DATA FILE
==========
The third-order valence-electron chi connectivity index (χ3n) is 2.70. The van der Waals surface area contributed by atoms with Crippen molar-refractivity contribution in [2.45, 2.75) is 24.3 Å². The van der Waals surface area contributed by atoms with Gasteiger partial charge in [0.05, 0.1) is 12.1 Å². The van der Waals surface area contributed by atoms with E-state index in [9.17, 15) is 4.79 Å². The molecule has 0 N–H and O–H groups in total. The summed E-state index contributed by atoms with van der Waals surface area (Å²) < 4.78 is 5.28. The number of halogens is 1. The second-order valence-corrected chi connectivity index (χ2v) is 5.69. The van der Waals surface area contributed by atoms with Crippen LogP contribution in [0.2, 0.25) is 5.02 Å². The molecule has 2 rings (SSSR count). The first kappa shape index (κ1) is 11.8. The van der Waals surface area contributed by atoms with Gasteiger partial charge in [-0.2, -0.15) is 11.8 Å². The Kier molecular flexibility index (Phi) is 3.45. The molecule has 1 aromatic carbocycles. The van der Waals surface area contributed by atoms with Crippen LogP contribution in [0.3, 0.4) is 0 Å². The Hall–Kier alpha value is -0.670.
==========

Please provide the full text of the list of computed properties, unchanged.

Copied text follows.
The third-order valence-electron chi connectivity index (χ3n) is 2.70. The van der Waals surface area contributed by atoms with Crippen molar-refractivity contribution in [2.45, 2.75) is 24.3 Å². The van der Waals surface area contributed by atoms with Gasteiger partial charge in [0.05, 0.1) is 12.1 Å². The van der Waals surface area contributed by atoms with E-state index in [9.17, 15) is 4.79 Å². The molecule has 0 N–H and O–H groups in total. The summed E-state index contributed by atoms with van der Waals surface area (Å²) < 4.78 is 5.28. The number of halogens is 1. The second-order valence-corrected chi connectivity index (χ2v) is 5.69. The van der Waals surface area contributed by atoms with Crippen LogP contribution in [0.2, 0.25) is 5.02 Å². The molecule has 2 rings (SSSR count). The first kappa shape index (κ1) is 11.8. The van der Waals surface area contributed by atoms with Gasteiger partial charge in [-0.2, -0.15) is 11.8 Å². The Kier molecular flexibility index (Phi) is 3.45. The molecule has 1 aromatic carbocycles. The van der Waals surface area contributed by atoms with Crippen LogP contribution in [0.3, 0.4) is 0 Å². The Hall–Kier alpha value is -0.670.